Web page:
Most (if not all) women can relate to not feeling accepted or “good enough.” It’s ingrained in us – this idea that we have to be someone other than ourselves. And why wouldn’t we feel this way? From our youngest years, a certain standard for womanhood is projected onto us. A series of tactics that make us question our self-worth while comparing ourselves to others. At the same time, women are made to believe that motherhood will be the single thing in life that will fulfill them, one of the greatest joys in their life. And, of course, ‘good mothers’ effortlessly bond with their new baby and adapt to their role with ease.
So, here are women: being told and shown that they’re not good enough, while also being told and shown that motherhood will fix everything.
My theory – this is exactly why mothers feel lost.
When I was 13, I changed my sense of style and personality in an attempt to fit in. At 18, I held my breath and handed over my virginity when someone expected it from me. At 21, I chose a career that promised success and respect rather than passion and aspiration. For nearly twenty-two years, I placed pieces of myself aside to make room for someone else. I filled myself with other people’s expectations – all while working towards the ultimate achievement as a woman: motherhood.
Then I got there. I became a mom – riddled with holes like a piece of Swiss cheese. And with all of its expectations and demands, motherhood hit me like a truck. I was thrust into this role believing my instinct would kick in – that the sense of fulfillment would come. But instead, being a mom threw me into an earth-shattering identity crisis.
I had no idea who I was. Motherhood felt like a prison. Because while I grew up believing motherhood would fulfill me, it became the root cause of my blame for the way I looked, for my career falling apart, for my marriage getting rocky, and for not being able to look in the mirror and recognize who I was.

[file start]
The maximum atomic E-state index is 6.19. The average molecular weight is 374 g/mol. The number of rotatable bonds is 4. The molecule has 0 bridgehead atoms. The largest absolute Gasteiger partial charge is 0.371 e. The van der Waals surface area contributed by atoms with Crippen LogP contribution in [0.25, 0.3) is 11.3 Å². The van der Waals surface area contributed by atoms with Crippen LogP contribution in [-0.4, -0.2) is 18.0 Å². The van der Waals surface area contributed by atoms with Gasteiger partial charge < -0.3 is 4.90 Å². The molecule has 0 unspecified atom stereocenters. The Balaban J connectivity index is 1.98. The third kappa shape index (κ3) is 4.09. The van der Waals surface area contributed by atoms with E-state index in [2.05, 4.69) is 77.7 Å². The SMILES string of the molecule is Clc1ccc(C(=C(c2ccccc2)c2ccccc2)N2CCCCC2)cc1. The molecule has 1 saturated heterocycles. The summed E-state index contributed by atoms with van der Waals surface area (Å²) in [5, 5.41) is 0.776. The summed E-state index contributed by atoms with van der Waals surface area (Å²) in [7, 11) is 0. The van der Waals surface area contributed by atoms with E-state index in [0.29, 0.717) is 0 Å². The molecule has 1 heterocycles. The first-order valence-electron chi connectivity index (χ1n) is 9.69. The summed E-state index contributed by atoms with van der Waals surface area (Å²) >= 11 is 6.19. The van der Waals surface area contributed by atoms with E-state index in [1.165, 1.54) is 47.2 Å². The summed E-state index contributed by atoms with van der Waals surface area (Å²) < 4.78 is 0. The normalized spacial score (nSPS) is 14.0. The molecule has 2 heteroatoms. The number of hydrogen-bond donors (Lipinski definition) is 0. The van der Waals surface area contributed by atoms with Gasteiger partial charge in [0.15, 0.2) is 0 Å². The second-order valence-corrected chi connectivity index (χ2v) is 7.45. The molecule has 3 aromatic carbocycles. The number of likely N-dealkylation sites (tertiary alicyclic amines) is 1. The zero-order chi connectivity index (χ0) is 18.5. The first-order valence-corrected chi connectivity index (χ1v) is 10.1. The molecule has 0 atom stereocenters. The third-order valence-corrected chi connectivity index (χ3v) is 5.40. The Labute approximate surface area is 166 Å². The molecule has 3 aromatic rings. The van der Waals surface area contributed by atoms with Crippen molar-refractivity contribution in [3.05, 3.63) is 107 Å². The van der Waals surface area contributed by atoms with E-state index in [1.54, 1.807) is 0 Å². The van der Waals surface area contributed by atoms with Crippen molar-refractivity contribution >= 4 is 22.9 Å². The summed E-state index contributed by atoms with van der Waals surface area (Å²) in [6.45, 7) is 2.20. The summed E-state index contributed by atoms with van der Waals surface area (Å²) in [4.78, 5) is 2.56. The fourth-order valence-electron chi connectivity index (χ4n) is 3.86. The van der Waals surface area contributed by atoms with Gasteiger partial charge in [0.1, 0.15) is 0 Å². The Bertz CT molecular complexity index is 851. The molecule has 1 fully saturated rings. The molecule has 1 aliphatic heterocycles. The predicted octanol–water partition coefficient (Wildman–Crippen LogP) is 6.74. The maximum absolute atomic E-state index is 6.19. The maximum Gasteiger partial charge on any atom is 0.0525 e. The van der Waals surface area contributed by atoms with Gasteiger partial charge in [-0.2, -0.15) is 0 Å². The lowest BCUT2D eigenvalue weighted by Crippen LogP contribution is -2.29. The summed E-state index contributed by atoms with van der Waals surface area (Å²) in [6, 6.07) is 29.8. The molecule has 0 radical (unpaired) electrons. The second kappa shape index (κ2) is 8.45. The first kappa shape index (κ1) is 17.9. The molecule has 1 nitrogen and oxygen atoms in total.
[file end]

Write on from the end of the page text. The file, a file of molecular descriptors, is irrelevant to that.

When I realized motherhood didn’t make me feel instantly fulfilled – as the world promised me – I began to think I was broken. The pieces of other people I had filled myself with, fell away – exposing holes that desperately needed to be filled with the pieces of who I truly was.
Losing yourself doesn’t happen overnight. It’s a long, drawn-out process. And that's kind of the crappiest part about this whole thing. Many of us don’t realize how discombobulated we really are until we have kids of our own. Then “self-care” is shoved down our throats like it’s some sort of magic solution to healing. It’s not. It takes way more than a yoga class every now and then. Though, I will say – I recently got my first Brazilian, and I’ve never felt more confident in my life. My vagina looks like a chicken breast, but some weird psychological magic is happening there.
Being a mother is something I’ve dreamed of since I was a little girl, and never in my mind or my heart did I anticipate motherhood would be the thing that resurfaces all of my trauma, insecurities, and failures. But when I think about it, it makes complete sense that motherhood is when most women feel lost. We’re faced with this overwhelming love and responsibility to raise a child when there’s a child inside all of us that never had the opportunity to grow up.
But here’s the great thing about motherhood, though, kids bring perspective. They see things through rose-coloured glasses and shine brightly in this world like a light. Society hasn’t touched them yet – it hasn’t dulled their sparkle. And just like a candle in a Jack-o-Lantern, my children’s light beamed through my holes, all the pieces of myself that I had given away, and showed me where I needed to piece myself back together.
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